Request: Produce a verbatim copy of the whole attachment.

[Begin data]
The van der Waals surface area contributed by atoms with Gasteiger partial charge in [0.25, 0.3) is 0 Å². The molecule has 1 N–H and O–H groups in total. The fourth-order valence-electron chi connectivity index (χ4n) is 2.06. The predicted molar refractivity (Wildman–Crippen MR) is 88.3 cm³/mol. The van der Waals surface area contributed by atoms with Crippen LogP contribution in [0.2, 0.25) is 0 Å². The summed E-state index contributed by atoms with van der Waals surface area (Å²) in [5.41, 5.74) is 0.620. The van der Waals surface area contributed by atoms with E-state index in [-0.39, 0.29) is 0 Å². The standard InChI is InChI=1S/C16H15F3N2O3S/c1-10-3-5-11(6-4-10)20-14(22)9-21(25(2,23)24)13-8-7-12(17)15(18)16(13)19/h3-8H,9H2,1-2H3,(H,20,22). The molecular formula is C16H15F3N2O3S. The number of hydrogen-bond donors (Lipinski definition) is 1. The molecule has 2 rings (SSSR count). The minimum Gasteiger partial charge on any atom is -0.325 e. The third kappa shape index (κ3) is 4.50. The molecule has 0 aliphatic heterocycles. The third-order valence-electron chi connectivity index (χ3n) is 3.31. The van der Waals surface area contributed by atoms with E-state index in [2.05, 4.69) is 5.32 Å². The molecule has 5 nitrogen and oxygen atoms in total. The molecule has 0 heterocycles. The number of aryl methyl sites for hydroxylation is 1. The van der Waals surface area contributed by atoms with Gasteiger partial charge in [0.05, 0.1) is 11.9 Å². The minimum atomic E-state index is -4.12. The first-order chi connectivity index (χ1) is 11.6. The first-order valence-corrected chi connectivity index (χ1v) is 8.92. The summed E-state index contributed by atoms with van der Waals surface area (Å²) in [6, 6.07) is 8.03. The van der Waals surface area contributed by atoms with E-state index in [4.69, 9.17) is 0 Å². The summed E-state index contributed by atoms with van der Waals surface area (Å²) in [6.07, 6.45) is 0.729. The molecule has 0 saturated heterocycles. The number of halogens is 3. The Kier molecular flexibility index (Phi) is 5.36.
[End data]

The van der Waals surface area contributed by atoms with Gasteiger partial charge in [0.25, 0.3) is 0 Å². The molecule has 1 N–H and O–H groups in total. The fourth-order valence-electron chi connectivity index (χ4n) is 2.06. The predicted molar refractivity (Wildman–Crippen MR) is 88.3 cm³/mol. The van der Waals surface area contributed by atoms with Crippen LogP contribution in [0.2, 0.25) is 0 Å². The summed E-state index contributed by atoms with van der Waals surface area (Å²) in [5.41, 5.74) is 0.620. The van der Waals surface area contributed by atoms with E-state index in [-0.39, 0.29) is 0 Å². The standard InChI is InChI=1S/C16H15F3N2O3S/c1-10-3-5-11(6-4-10)20-14(22)9-21(25(2,23)24)13-8-7-12(17)15(18)16(13)19/h3-8H,9H2,1-2H3,(H,20,22). The molecular formula is C16H15F3N2O3S. The number of hydrogen-bond donors (Lipinski definition) is 1. The molecule has 2 rings (SSSR count). The minimum Gasteiger partial charge on any atom is -0.325 e. The third kappa shape index (κ3) is 4.50. The molecule has 0 aliphatic heterocycles. The third-order valence-electron chi connectivity index (χ3n) is 3.31. The van der Waals surface area contributed by atoms with E-state index in [2.05, 4.69) is 5.32 Å². The molecule has 5 nitrogen and oxygen atoms in total. The molecule has 0 heterocycles. The number of aryl methyl sites for hydroxylation is 1. The van der Waals surface area contributed by atoms with Gasteiger partial charge in [0.05, 0.1) is 11.9 Å². The minimum atomic E-state index is -4.12. The first-order chi connectivity index (χ1) is 11.6. The first-order valence-corrected chi connectivity index (χ1v) is 8.92. The summed E-state index contributed by atoms with van der Waals surface area (Å²) in [6, 6.07) is 8.03. The van der Waals surface area contributed by atoms with E-state index in [4.69, 9.17) is 0 Å². The summed E-state index contributed by atoms with van der Waals surface area (Å²) in [6.07, 6.45) is 0.729. The molecule has 0 saturated heterocycles. The number of halogens is 3. The Kier molecular flexibility index (Phi) is 5.36.